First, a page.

2003 Annual Science Report

University of Washington Reporting  |  JUL 2002 – JUN 2003

Delivery of Organics to Earth and Earthlike Planets - Brownlee and Kress

4 Institutions
3 Teams
0 Publications
0 Field Sites
Field Sites

Project Progress

In collaboration with George Cody of Carnegie NAI lead team, Brownlee and Kress have found that organic material found in bulk meteorites (Murchison was the one used in this study) can be released into the gas phase when subjected to atmospheric entry conditions (flash-heating at a rate ~ 500 K/sec and peak temperature of 1000 K for a few seconds). Many of the more refractory organics found in Murchison are released without major chemical modification; other organics found in our experiments are apparently heat-modified daughter products of other compounds. Also released were significant amounts of CO2, H2O, CH4, SO2, H2S and other light gases, and a variety of light hydrocarbons. These compounds may have played important roles in the atmospheric chemistry of early Earth, during a time when the flux of micrometeorites was much higher than today. In particular, all of the compounds named above are greenhouse gases. We also found numerous small polycyclic aromatic hydrocarbons, which would have been excellent absorbers of ultraviolet (UV) radiation during a time when no ozone layer existed.

Over 250 200┬Ám diameter unmelted micrometeorites were identified and extracted from sediments recovered from the unique South Pole Water Well sample provided by collaborator Susan Taylor from CRREL in Hannover. Graciela Matrajt (an astrobio-supported Post Doc visiting from France) extracted the particles, crushed them and treated them with HF. Extreme efforts were used to limit and understand contamination. The samples were analyzed for amino acids at ASU by collaborator Sandra Pizzarello. AIB was discovered in these samples, the first amino acid detection in micrometeorites. The data are being studied to estimate the amount of amino acids and other organic materials delivered to the pre-biotic Earth at the time of the origin of life. The analyzed particles studied are believed to be representative of the organic-rich outer planetary system materials that seed all habitable zone planets with carbonaceous matter. The 200 micron size range is at the peak of the mass distribution where most of the 30,000 tons of extraterrestrial material is annually delivered to Earth. Some of the organic components of these small particles are retained inside the particles, others are destroyed by atmospheric entry heating and others are liberated into the atmosphere. We are studying all three of these processes and their effects on prebiotic evolution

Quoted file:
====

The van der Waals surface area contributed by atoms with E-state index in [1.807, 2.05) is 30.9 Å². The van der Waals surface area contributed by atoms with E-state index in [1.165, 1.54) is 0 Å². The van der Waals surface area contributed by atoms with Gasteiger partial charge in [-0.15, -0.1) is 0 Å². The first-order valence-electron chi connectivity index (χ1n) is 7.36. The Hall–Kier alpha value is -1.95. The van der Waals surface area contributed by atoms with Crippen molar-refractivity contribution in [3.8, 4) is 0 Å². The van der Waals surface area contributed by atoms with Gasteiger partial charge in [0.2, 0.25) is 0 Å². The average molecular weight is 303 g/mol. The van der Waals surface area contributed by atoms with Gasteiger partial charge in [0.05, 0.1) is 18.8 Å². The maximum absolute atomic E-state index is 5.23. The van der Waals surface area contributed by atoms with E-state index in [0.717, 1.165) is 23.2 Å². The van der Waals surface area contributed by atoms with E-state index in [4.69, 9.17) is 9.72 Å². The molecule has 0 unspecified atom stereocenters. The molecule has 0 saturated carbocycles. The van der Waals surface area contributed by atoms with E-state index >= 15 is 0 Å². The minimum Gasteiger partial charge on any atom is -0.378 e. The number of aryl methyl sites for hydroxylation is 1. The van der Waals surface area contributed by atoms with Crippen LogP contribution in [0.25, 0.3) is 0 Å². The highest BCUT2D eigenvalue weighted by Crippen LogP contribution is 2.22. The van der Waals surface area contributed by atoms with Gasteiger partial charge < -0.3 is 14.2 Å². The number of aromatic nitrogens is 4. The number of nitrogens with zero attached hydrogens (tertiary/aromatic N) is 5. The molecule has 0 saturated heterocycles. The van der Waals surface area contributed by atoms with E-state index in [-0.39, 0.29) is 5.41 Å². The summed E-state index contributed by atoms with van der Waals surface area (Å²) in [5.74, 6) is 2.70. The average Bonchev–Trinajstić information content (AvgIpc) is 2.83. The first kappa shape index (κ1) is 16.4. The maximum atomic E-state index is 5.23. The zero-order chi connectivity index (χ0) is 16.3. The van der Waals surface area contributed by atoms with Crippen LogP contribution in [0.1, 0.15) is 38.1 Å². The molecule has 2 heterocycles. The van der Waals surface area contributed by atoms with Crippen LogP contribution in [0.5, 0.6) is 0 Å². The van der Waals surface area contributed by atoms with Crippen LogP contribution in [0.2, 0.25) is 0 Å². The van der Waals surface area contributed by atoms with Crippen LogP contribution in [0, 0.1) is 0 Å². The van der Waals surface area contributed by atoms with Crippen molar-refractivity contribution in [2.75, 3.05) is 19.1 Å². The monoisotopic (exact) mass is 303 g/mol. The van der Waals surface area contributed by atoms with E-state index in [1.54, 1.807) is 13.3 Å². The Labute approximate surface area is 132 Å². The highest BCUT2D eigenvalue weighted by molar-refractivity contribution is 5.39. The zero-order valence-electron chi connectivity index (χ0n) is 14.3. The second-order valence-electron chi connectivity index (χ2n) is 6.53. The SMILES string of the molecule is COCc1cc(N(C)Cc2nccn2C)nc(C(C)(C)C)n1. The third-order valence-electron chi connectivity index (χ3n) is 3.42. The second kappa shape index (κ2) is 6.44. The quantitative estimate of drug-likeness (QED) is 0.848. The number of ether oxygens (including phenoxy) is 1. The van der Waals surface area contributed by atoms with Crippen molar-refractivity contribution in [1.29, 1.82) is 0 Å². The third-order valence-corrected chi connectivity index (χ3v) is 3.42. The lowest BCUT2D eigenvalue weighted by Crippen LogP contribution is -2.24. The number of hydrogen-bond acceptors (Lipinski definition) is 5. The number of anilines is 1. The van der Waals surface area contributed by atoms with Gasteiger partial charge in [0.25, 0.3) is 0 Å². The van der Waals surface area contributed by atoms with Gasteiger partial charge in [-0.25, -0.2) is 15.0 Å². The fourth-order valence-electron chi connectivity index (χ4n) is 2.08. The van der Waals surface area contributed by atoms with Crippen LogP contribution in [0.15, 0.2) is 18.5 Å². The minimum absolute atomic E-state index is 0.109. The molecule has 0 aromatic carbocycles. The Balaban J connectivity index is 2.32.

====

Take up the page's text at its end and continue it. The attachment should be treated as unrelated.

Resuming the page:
• PROJECT INVESTIGATORS:
    Donald Brownlee Donald Brownlee
    Project Investigator
    Monika Kress Monika Kress
    Co-Investigator
  • PROJECT MEMBERS:
    George Cody
    Co-Investigator

    Graciela Matrajit
    Postdoc

  • RELATED OBJECTIVES:
    Objective 1.1
    Models of formation and evolution of habitable planets

    Objective 3.1
    Sources of prebiotic materials and catalysts